The cemeteries in New Orleans are perhaps the most famous in the United States. There are five major cemeteries within the city, all mainly Roman Catholic: Metairie, Greenwood Street, and three in the vicinity of the French Quarter collectively called Saint Louis. Because of the swampy ground in the area, settlers soon discovered that burying people underground was impractical, as the bodies would wash up whenever it flooded. Consequently, the cemeteries in New Orleans are characterized by above-ground tombs reminiscent of those in European cemeteries like Pere Lachaise in Paris.
The tombs in New Orleans cemeteries are often quite elaborate and accompanied by some of the country's best examples of funerary sculpture. Many of the tombs are family crypts that have been in use since the cemeteries opened in the 18th or 19th century. Also common in earlier days were tombs for the members of a certain company or organization. These are often the largest and most elaborate structures in the cemetery, as all of the people in the organization could chip in to buy a tomb a single family could never afford or fill up.
The oldest cemetery in New Orleans is Saint Louis #1, located on the northern border of the French Quarter. Saint Louis #1, opened in 1789 as part of a rebuilding of the city after a major fire, is the most famous of the city's cemeteries today and the most visited by tourists. This cemetery includes the tomb of Marie Laveau, the last voodoo queen of New Orleans. In the small Protestant section, there are large stone slabs covering the graves instead of above-ground tombs, as Protestants believed that their dead should only be buried underground. Saint Louis #1 is a great place to visit on a trip to the city, but it is important to go with a tour group because of the high rates of crime in the cemetery.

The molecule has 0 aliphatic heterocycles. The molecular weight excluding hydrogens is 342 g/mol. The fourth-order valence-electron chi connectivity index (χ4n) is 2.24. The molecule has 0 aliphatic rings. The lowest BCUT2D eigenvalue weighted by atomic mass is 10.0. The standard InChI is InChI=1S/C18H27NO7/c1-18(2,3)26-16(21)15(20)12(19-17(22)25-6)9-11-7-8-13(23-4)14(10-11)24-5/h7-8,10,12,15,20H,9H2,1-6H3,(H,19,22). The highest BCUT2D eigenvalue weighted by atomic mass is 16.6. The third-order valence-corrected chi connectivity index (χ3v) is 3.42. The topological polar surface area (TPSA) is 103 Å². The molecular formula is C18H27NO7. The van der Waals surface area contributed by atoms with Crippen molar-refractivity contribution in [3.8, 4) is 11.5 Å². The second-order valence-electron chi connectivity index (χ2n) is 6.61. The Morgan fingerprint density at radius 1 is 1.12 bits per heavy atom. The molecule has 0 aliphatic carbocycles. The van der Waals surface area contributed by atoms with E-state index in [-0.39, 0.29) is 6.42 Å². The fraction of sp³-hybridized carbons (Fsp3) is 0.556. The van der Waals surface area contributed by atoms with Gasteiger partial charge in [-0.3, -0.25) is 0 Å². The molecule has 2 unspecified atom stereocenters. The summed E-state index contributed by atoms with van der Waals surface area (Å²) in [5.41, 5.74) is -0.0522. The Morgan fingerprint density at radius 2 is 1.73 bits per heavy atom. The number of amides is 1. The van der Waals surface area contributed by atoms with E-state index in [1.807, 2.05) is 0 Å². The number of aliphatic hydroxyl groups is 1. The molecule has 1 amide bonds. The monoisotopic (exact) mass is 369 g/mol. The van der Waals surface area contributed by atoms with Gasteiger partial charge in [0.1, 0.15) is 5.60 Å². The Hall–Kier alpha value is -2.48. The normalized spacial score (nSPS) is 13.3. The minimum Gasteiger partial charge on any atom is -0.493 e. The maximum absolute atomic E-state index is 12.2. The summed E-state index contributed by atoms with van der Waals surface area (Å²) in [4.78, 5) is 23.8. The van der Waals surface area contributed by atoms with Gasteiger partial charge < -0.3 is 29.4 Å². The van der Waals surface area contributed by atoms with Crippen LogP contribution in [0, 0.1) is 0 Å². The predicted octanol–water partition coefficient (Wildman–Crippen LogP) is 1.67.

Saint Louis #2 and Saint Louis #3, opened in 1823 and 1854 respectively, both feature the grave sites of many famous blues and jazz musicians and other notable figures from New Orleans history. Saint Louis #3 is the furthest from the borders of the French Quarter, about two miles away, but has more elaborate tombs than either of the other two Saint Louis cemeteries, including many impressive marble monuments dating from the 19th century. Saint Louis #3 also has a Greek Orthodox portion.
Greenwood Cemetery, located in the Navarre neighborhood, was founded by the Firemen's Charitable and Benevolent Association in 1852. Although it is not as commonly visited as other cemeteries in the area, it features many interesting tombs and monuments, including a Civil War Veteran's memorial. Greenwood is the final resting place of a number of New Orleans mayors and Confederate generals.
Maiterie Cemetery is the most prestigious of the New Orleans cemeteries and features the city's most magnificent tombs and statuary and the largest collection of marble structures. It was built in 1872 on the site of a former racetrack. Band leader Louis Prima and poet Stan Rice are among the celebrities buried in Maiterie.